Health Care Reform – The Civil Rights Movement of the 21st Century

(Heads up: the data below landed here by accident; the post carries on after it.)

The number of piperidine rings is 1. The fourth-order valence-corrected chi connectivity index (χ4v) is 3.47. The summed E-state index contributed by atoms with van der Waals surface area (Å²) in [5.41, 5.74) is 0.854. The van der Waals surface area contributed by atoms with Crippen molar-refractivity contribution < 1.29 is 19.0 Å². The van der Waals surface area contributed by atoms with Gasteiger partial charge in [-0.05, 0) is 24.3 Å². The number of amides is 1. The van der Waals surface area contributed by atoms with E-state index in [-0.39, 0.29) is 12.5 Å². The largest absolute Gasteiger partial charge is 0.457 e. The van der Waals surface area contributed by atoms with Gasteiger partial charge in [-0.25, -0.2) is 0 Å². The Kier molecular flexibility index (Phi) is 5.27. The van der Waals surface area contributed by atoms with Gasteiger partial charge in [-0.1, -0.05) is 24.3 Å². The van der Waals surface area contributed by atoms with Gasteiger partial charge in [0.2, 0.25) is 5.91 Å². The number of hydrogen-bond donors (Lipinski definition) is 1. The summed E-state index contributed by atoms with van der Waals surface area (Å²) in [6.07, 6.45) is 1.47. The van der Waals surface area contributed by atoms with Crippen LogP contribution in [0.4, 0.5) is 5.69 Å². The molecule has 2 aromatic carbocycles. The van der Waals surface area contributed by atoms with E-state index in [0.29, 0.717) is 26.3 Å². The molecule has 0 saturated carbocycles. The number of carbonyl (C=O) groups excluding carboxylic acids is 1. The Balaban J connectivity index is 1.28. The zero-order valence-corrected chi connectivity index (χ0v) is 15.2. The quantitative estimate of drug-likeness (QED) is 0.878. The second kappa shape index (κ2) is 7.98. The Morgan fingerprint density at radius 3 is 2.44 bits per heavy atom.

The passage last night of the Health Care Bill did not come easily, has not come without controversy or discord, and will not come without more hard-fought battles. But like it or not, it is here to stay. The Health Care Reform debate and the struggle for its passage has reminded me a great deal of the Civil Rights Movement, and the battles that were fought during the 1950s and 1960s in this country. Make no mistake; Health Care Reform will be to this decade what the Civil Rights Movement was to the 50s and 60s. Some people will dismiss this comparison, and in my rebuttal I would simply ask them go back and fully study the Civil Rights Movement, and the struggles this nation endured to see the passage of laws making equality a legal right. Keep in mind that large segments of the United States population were opposed to Civil Rights, felt that blacks did not deserved equal rights, blacks could not marry whites, and that anti-lynching laws infringed on the rights of those who wished to kill blacks (seriously). And I’m not talking one hundred years ago. All of this took place during the second half of the last century (after almost two centuries of racial injustice and discrimination). Here is a link to a Civil Rights timeline that I found very useful. Study this timeline, and think about how much positive change came for the passage of the Civil Rights Act. And if you do not believe any good came from that landmark legislation, you will just all likely not believe any good will come from Health Care Reform, and we have nothing to say to each other. But if you understand that changes made to make America more inclusive for all people are positive, even if it means disrupting the status quo, then you are enlightened enough to realize that we will one day look back at this Health Care legislation, and realize that we as a country did the right thing,  taking another step to the creation of a more perfect union.

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